Election debate: What we can expect next
As the results were coming in last week, members of AccountingWEB and BusinessZone members gathered online to discuss the policy outlook for the next five years. Rachael Power provides a round-up of their views.
Ahead of the news on Friday morning of the Conservatives’ election victory a group of accountants and entrepreneurs gathered in a live panel chat to discuss the policies presented by the different parties. Joining the AccountingWEB editors were Della Hudson from Hudson Accountants, Richard Murphy of Tax Research UK, Nigel Harris from Burton Sweet and Norman Younger of Formations Direct.
The first issue on the agenda was how small businesses were likely to fare under a new government. The Conservative small business manifesto set the pace here with proposals such as:
- Trebling the number of Start Up Loans and launching Help to Grow
- Conducting a review of business rates
- Raising the small business target share of central government procurement to one-third.
According to Younger the Tories “understand business and are not hostile”, but this claim did not was with tax campaigner Richard Murphy. “The Tories are going to extract very large amounts of income from the economy and destroy demand. How can this possibly help small business?” he asked.
Murphy's comments will now be put to the test as the Conservatives take assume sole control of UK government for the next five years.
Labour and the Lib-Dems both put forward proposals on business rates, procurement and national insurance, but suffered in our panel - and at the polls - for not putting more specific costs against their policies. The Greens won some plaudits on this score on the panel due to the transparency of their manifesto and costings, and because they had “more policies aimed at individuals”.
While good natured, the panel did present a good examination of the main conflict taking place across the country with exchanges between Richard Murphy and Norman Younger, who blogs on AccountingWEB as the Flying Scotsman.
In an assertion that might raise eyebrows among his accounting peers, Murphy argued that regulation was not the bane of a small business: “The shortage is good ideas. The government can’t solve that, but it can create markets. When consumers aren’t spending, most business is not investing and export markets are sluggish. [Government investment] will get us out of the trough we are still in.”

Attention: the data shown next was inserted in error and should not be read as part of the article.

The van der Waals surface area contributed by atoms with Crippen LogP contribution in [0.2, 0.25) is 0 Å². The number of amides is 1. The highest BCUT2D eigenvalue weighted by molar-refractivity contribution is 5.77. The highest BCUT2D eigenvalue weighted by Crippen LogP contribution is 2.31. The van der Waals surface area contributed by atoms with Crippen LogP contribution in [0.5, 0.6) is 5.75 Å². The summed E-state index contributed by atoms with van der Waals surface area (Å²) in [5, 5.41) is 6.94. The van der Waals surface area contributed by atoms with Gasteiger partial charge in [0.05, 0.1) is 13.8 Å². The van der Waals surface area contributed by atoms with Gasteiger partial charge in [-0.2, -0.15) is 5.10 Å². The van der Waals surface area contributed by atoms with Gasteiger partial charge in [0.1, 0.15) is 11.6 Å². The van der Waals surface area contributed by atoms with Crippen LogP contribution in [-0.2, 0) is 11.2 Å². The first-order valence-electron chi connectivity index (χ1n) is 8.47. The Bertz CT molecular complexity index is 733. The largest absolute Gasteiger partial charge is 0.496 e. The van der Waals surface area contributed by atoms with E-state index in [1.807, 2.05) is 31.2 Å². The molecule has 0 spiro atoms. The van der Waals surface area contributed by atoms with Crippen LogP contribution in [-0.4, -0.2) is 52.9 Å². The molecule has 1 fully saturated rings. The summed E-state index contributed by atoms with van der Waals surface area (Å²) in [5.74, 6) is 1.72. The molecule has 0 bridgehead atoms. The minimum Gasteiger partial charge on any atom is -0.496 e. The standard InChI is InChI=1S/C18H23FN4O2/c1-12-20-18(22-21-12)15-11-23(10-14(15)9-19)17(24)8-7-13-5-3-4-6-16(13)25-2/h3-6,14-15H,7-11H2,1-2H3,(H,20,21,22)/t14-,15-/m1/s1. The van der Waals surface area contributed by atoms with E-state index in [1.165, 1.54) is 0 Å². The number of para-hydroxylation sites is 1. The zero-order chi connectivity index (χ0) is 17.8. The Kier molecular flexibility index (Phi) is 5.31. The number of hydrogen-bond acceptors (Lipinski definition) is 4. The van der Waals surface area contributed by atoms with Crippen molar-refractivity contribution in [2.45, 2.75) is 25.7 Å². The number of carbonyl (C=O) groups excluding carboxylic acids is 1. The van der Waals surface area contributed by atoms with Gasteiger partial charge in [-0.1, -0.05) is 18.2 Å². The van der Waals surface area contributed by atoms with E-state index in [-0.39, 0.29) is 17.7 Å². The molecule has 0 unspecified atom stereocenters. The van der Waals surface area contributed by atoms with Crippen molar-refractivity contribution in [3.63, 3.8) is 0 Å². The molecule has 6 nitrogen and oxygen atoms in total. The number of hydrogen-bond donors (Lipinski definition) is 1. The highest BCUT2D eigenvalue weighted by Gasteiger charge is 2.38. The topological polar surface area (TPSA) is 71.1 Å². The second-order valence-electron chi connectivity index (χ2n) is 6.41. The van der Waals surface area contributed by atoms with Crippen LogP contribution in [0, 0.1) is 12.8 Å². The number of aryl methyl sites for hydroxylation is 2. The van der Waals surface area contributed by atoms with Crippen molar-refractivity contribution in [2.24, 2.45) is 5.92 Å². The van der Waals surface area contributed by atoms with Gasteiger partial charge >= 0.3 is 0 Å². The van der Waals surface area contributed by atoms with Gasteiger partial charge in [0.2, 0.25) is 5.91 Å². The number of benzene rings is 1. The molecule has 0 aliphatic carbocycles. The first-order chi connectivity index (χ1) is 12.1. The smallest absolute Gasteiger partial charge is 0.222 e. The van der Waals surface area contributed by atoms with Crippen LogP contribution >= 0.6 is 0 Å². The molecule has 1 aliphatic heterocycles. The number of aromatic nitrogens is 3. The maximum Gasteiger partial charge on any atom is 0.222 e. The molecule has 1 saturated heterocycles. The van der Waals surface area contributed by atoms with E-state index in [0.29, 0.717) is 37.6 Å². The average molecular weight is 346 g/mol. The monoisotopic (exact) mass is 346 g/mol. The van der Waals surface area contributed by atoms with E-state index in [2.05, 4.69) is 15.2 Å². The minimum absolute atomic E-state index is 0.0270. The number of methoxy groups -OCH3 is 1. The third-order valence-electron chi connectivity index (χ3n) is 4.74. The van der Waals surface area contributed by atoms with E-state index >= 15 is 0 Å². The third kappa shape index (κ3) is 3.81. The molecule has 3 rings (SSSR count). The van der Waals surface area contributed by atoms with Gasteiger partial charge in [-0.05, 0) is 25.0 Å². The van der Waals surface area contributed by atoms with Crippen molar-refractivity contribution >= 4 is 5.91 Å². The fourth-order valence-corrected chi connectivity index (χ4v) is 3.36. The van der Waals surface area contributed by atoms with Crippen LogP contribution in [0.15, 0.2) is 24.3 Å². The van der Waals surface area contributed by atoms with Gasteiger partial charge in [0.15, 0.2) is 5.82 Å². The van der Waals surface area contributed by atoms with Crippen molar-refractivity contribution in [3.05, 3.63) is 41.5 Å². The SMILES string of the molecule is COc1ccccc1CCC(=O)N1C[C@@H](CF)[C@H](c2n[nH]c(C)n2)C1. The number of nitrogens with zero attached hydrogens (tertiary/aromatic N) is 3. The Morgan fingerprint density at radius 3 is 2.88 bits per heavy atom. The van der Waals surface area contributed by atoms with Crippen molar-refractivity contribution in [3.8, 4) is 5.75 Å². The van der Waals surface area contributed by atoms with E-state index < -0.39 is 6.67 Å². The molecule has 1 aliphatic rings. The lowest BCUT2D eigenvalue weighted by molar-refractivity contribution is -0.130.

In Murphy’s view, the Conservatives’ focus on reducing government debt deficit is a mistake when it can be funded at negative real interest rates. “People are effectively paying the government right now to save money with them because they can’t find a better place for it. What businesses should be worried about is that they cannot provide a better offer than a native interest rate,” he said.
Key tax policies
Turning to his research into taxation, Murhpy said tackling the tax gap is “vital” to ensure everyone is on a level playing field.
Younger said the best way to close this gap is to simplify the rules. “Rip up the book and levy the flat rate at 15%. This will remove the incentive to mess around.”
Where the two protagonists did agree, however, was on late payments to small business.
“Late payment strangles SMEs, they don’t like to rock the boat with big customers. I don’t think regulation is the answer, it should be education with naming and shaming in annual surveys,” Younger said.
Murphy agreed, and wondered whether they should be ‘named and shamed’ on tax too.
While the Conservatives would rate their long-term reduction in the corporation tax rate to 20% as one of their most successful pro-business policies, Murphy wanted to raise the corporation tax rate back up to the “common” rate of large companies around the world of 30%.
On this point, Burton-Sweet’s Nigel Harris challenged the government’s underlying assumption by asking whether there had been any evidence the 20% rate had brought business to the UK.
“Brexit” - Europe takes centre stage
Under the Conservative government, a referendum on EU membership is very likely, with the very real possibility of British exit from the union. In spite of UKIP’s relative success at the polls, most accountants aren't convinced it's a brilliant idea.
As Harris put it: “As much as I don’t want to be in Europe, that’s where we are. I don’t think it’s sensible to leave the EU, but we should try to fix some of its daftness.”
Younger agreed that leaving the EU would have “collateral damage”, but felt Brussels is out of touch. A trade partnership would work as well, he suggested.
Della Hudson worried that many voters wouldn't understand the real implications of an EU membership vote. “A referendum scares me as most people will vote on emotion invoked by headlines and soundbites. How many will really research and understand the issues?” she asked.
In common with most observers of the election campaign, the AccountingWEB panellists were underwhelmed by the leadership qualities of the different parties. For accountants, however, Harris noted the really important leader was not the man behind the number 10 door, but rather the person behind the numbers.
George Osborne, Labour's Owen Smith and Danny Alexander from the Lib-Dems were named as good candidates. But as Alexander suffered the fate of most Lib-Dem ministers, Osborne was the one who made the cut and has taken up residence in Downing Street again as Chancellor.
What are your views on last week's events?